Based on the AS1 and AS2 expression patterns(Byrne et al., 2000; Iwakawa et al., 2002) and the results in this work, we propose a model of AS1, AS2 and ERactions in the establishment of leaf polarity(Fig. 9). AS1 and AS2 can bind each other (evidence from the yeast two-hybrid assays and the in vitro protein binding experiment). The AS1-AS2 complex may efficiently suppress KNAT1 expression in leaves (KNAT1 was expressed ectopically in the as1 and as2 leaves, but was repressed in wild-type leaves). The AS1-AS2 complex can efficiently promote adaxial leaf identity(the as1 and as2 single mutants both showed defective epidermal cells on the adaxial surface, indicating that the independent AS1 and AS2 functions cannot normally promote the adaxial identity; and evidence also from 35S::AS2/as1-101 plants as they failed to reproduce the phenotypes of 35S::AS2/Lerplants, which had adaxialized leaves). The ER function is required for promoting adaxial-abaxial polarity formation in the AS1-AS2 regulatory pathway (as1 ER and as2 ER plants show much weaker adaxial-abaxial defects of leaves than as1 er and as2 erplants, respectively), however the exact involvement of ER action in this pathway remain to be elucidated.
We noted that the strongest phenotypes in the as1 and as2mutant plants and the 35S::AS2/Ler transgenic plants all appear in the earliest rosette leaves (the first pair of rosette leaves). It is possible that there might be some other regulators in Arabidopsisto promote leaf adaxial identity in addition to AS1/AS2 and PHB/PHV. These participants may have partially overlapping action domains with AS1/AS2 and PHB/PHV but play major roles in promoting leaf adaxial identity only in the late appearing leaves. Identification and characterization of new genes and elucidation of the regulatory network for all these genes will refine our views of axis formation in plants, and therefore provide new insights into the leaf development.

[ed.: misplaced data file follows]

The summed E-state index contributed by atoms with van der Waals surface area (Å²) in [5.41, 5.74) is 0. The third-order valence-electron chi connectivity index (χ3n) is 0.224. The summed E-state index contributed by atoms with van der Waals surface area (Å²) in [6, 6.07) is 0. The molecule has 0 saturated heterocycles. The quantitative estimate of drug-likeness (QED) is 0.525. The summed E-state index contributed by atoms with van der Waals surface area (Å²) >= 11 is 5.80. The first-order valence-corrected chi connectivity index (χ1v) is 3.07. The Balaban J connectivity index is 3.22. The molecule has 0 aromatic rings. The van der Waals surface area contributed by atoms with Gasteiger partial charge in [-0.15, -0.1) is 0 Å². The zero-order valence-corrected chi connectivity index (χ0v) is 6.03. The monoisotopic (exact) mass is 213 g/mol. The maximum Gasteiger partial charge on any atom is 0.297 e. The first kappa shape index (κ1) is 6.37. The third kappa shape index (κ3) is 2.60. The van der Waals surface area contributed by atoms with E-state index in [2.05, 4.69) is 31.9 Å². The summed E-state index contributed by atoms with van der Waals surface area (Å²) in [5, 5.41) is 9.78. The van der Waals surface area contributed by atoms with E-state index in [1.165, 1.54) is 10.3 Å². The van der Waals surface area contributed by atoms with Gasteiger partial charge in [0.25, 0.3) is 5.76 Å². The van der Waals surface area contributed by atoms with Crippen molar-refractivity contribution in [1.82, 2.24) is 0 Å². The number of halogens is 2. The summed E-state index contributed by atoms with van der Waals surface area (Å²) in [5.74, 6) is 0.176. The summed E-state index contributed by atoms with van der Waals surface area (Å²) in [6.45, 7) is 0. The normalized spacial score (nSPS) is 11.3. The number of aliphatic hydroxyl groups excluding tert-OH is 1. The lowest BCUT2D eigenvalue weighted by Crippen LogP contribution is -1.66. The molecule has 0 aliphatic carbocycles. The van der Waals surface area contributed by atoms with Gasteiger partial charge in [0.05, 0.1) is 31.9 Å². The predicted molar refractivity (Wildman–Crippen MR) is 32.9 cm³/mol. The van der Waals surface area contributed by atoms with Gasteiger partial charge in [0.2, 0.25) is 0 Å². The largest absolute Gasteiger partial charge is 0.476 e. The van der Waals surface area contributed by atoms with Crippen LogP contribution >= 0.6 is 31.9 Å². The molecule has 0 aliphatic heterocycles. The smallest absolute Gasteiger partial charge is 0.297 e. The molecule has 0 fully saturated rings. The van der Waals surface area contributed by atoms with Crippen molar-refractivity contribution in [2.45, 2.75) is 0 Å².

The authors would like to thank the Ohio State University Arabidopsis Stock Center for providing as1-1, as2-1, bp and Lan seeds, J. Mao and Y. Dou for SEM, X. Gao for thin sectioning, and W. Shen,X. Chen and H. Ma for helpful discussions and comments on the manuscript. This work was supported by grants from the Chinese Administration of Science and Technology (863 and 973), the Chinese National Scientific Foundation and the Shanghai Scientific Committee, to H.H.